In New Poll, Americans Say a Woman’s Appearance
Affects Whether She is Taken Seriously on the Job,
Considered for Raises & Promotions
In this graduation season, Americans have advice for the millions of women job-seekers who are graduating from high school, college and job training programs: A professional appearance will help you get and keep a job, and win responsibilities, raises and promotions. A new poll finds that nearly seven in ten Americans (69 percent) – and more than eight in ten women – say clothing, hair and makeup are very or extremely important for a woman on the job, and for her confidence. Large majorities say that a woman’s appearance affects whether she is taken seriously, asked to represent her company at outside meetings, and considered for raises and promotions.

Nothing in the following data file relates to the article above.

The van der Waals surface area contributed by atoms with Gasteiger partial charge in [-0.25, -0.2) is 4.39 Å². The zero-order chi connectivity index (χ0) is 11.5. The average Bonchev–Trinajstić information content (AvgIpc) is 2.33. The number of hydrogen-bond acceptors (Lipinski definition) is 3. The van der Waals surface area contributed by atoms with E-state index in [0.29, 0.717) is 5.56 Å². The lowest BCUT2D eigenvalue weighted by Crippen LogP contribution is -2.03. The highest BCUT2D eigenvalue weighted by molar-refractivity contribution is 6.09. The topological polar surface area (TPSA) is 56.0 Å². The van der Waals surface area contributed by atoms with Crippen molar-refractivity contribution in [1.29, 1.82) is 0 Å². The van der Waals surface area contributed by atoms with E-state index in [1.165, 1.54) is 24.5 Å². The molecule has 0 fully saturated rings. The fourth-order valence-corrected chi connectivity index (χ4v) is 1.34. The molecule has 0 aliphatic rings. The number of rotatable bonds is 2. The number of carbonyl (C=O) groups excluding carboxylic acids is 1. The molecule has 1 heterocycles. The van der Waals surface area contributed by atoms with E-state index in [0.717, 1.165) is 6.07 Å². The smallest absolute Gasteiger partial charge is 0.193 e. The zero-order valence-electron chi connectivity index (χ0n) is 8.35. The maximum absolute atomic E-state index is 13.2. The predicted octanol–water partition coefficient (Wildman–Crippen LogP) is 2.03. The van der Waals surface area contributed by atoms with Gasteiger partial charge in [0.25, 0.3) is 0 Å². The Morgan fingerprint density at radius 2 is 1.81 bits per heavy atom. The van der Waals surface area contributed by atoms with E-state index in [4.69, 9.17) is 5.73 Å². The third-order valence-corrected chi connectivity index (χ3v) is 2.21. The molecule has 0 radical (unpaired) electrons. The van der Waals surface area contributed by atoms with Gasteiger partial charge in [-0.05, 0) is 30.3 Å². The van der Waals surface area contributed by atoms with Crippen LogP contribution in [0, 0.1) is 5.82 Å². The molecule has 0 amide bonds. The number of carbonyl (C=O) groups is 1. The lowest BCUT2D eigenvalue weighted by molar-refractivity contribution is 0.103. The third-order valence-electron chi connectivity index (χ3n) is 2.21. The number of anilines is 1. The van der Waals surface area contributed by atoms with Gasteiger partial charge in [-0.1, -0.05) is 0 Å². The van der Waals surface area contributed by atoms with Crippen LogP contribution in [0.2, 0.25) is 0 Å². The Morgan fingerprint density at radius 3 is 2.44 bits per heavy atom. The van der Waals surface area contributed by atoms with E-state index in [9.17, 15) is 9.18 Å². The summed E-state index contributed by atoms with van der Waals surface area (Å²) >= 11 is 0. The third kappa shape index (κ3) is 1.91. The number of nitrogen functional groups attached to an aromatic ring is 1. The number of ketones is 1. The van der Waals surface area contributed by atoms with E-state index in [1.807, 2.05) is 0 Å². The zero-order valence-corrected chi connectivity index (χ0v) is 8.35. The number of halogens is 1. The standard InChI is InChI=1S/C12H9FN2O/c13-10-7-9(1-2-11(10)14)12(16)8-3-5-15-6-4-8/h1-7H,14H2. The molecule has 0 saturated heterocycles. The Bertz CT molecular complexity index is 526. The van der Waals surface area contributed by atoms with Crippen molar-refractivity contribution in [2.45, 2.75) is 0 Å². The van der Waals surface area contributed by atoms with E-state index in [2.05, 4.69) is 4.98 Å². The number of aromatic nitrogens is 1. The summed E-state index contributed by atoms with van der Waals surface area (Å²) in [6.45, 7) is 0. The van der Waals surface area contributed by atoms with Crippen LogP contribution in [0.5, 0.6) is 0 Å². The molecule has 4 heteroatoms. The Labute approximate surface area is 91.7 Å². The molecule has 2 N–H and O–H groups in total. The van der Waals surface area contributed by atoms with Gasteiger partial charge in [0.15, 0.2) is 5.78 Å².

The poll was conducted by Yankelovich Partners, Inc., for Work Your Image!, a joint program of Women Work! The National Network for Women’s Employment and the Cosmetic, Toiletry, and Fragrance Association (CTFA). Work Your Image! is designed to help displaced homemakers, single parents, welfare recipients and other women in transition create a professional appearance to get and keep a job.
“The Work Your Image! poll provides important lessons for the millions of women competing for jobs in this busy graduation season,” said Women Work! Executive Director Jill Miller. “A professional appearance is important to making a good first impression. For women entering or reentering the workforce, creating a professional appearance is an asset that enhances their education and job training. This poll and the Work Your Image! program provide easy tips for looking good and feeling confident on the job.” Government statistics suggest there are some 63 million women in the paid workforce – a number that increases each year. Currently, 74 percent of women over age 18 hold jobs.